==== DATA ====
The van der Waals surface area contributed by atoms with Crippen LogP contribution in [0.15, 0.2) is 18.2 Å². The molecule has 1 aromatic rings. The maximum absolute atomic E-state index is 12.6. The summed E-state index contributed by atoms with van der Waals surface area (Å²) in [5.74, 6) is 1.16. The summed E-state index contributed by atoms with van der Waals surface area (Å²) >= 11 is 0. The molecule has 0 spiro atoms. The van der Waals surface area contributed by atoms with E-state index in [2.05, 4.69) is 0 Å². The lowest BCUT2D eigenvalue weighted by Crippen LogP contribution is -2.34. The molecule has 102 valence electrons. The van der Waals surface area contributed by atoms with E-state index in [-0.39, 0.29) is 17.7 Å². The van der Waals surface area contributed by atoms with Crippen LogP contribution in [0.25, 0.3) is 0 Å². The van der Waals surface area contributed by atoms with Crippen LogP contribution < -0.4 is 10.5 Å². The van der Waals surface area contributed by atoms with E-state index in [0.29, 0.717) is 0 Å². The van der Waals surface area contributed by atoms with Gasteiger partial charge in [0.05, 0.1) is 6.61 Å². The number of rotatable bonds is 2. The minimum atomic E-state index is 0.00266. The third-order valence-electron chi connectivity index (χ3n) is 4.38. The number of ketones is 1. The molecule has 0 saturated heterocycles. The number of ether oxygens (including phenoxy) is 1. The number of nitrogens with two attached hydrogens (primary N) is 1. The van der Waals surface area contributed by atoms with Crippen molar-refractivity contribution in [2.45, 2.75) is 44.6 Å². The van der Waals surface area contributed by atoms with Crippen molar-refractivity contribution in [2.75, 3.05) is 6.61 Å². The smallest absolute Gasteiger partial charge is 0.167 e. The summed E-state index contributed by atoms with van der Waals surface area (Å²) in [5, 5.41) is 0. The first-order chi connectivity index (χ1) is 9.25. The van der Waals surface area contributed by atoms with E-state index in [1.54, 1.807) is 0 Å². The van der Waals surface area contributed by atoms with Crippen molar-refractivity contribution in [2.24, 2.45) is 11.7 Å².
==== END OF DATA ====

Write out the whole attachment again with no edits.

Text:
The van der Waals surface area contributed by atoms with Crippen LogP contribution in [0.15, 0.2) is 18.2 Å². The molecule has 1 aromatic rings. The maximum absolute atomic E-state index is 12.6. The summed E-state index contributed by atoms with van der Waals surface area (Å²) in [5.74, 6) is 1.16. The summed E-state index contributed by atoms with van der Waals surface area (Å²) >= 11 is 0. The molecule has 0 spiro atoms. The van der Waals surface area contributed by atoms with E-state index in [2.05, 4.69) is 0 Å². The lowest BCUT2D eigenvalue weighted by Crippen LogP contribution is -2.34. The molecule has 102 valence electrons. The van der Waals surface area contributed by atoms with E-state index in [-0.39, 0.29) is 17.7 Å². The van der Waals surface area contributed by atoms with Crippen LogP contribution in [0.25, 0.3) is 0 Å². The van der Waals surface area contributed by atoms with Crippen LogP contribution < -0.4 is 10.5 Å². The van der Waals surface area contributed by atoms with E-state index in [0.29, 0.717) is 0 Å². The van der Waals surface area contributed by atoms with Gasteiger partial charge in [0.05, 0.1) is 6.61 Å². The number of rotatable bonds is 2. The minimum atomic E-state index is 0.00266. The third-order valence-electron chi connectivity index (χ3n) is 4.38. The number of ketones is 1. The molecule has 0 saturated heterocycles. The number of ether oxygens (including phenoxy) is 1. The number of nitrogens with two attached hydrogens (primary N) is 1. The van der Waals surface area contributed by atoms with Crippen molar-refractivity contribution in [2.45, 2.75) is 44.6 Å². The van der Waals surface area contributed by atoms with Crippen molar-refractivity contribution in [2.75, 3.05) is 6.61 Å². The smallest absolute Gasteiger partial charge is 0.167 e. The summed E-state index contributed by atoms with van der Waals surface area (Å²) in [5, 5.41) is 0. The first-order chi connectivity index (χ1) is 9.25. The van der Waals surface area contributed by atoms with E-state index in [1.54, 1.807) is 0 Å². The van der Waals surface area contributed by atoms with Crippen molar-refractivity contribution in [2.24, 2.45) is 11.7 Å².